Janet Yellen: Smartest thing we can do on economy is ‘act big’

Janet Yellen, President-elect Joseph R. Biden’s pick to be the next treasury secretary, told Congress Tuesday that lawmakers should “act big” on the next round of coronavirus relief.

Mr. Biden unveiled a $1.9 trillion package last week intended to combat COVID-19 and mitigate some of the associated economic fallout.

“Neither the president-elect nor I propose this relief package without an appreciation for the country’s debt burden,” Ms. Yellen said. “But right now, with interest rates at historic lows, the smartest thing we can do is act big.”

Ms. Yellen was testifying to the Senate Finance Committee at her confirmation hearing one day before Mr. Biden is sworn into office.

She said the non-wealthy and people of color were struggling even before the pandemic hit last year.

“People worry about a K-shaped recovery, but well before COVID-19 infected a single American, we were living in a K-shaped economy — one where wealth built upon wealth while working families fell farther and farther behind,” Ms. Yellen said. “This is especially true for people of color.”

Ms. Yellen has already won positive marks from lawmakers on both sides of the aisle and her confirmation is expected to go relatively smoothly.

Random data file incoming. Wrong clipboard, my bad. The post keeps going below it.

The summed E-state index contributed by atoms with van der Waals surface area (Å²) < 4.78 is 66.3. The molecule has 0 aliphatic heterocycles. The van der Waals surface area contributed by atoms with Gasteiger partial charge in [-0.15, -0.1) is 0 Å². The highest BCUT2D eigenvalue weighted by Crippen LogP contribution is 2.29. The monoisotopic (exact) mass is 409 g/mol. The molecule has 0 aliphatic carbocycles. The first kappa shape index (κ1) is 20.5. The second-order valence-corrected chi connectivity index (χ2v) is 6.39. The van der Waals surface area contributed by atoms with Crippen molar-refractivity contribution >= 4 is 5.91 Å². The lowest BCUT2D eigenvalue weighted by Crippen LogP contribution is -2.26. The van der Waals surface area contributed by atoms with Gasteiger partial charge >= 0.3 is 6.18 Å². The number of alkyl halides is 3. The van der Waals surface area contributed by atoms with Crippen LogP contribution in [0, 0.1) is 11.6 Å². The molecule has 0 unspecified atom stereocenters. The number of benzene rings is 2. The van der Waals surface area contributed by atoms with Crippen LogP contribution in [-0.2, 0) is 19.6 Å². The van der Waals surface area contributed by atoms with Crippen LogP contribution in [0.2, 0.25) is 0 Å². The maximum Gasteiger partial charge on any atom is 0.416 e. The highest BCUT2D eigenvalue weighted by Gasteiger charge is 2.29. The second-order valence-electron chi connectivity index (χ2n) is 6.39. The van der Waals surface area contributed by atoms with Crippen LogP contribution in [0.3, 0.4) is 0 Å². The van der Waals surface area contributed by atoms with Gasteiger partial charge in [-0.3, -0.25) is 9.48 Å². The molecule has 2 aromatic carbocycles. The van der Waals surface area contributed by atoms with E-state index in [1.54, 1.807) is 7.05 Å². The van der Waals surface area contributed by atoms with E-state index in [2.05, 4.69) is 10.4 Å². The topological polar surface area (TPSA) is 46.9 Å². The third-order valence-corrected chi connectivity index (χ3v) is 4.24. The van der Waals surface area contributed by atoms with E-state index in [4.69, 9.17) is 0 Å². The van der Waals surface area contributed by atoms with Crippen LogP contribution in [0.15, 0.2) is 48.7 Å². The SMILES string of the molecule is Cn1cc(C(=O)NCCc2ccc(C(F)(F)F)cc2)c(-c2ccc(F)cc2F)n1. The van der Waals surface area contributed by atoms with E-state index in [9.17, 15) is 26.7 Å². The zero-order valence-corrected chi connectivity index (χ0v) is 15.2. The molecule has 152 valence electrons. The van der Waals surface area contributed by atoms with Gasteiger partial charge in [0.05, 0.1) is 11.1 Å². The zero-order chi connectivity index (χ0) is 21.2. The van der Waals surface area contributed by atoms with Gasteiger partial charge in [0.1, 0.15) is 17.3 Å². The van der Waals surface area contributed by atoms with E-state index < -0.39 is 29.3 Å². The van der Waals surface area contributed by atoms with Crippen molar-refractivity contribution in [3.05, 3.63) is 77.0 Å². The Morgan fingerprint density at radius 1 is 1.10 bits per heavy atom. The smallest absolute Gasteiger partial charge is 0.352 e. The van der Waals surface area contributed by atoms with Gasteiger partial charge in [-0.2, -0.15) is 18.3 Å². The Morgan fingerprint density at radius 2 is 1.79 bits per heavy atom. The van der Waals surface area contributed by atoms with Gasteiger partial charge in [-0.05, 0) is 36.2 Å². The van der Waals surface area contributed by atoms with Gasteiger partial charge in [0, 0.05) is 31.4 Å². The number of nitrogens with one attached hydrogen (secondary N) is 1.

In 2014, the U.S. Senate voted 56-26 to confirm her as chair of the Federal Reserve.

But the hearing on Tuesday underscored the work that Mr. Biden and his economic team will have to do to convince skeptical congressional Republicans to support a package that includes some non-starters for the GOP, like a hike in the federal minimum wage to $15 per hour.

“Now is not the time to enact a laundry list of liberal structural economic reforms,” said Sen. Charles E. Grassley, Iowa Republican.

Mr. Grassley will soon cede the chairmanship of the Finance Committee to Sen. Ron Wyden, Oregon Democrat.

Mr. Wyden said Congress didn’t provide enough economic stimulus after the 2008 Wall Street crash.

“My top economic priority is avoiding the mistake Congress made in the last recession, which was taking a foot off the gas pedal before recovery took hold,” he said.

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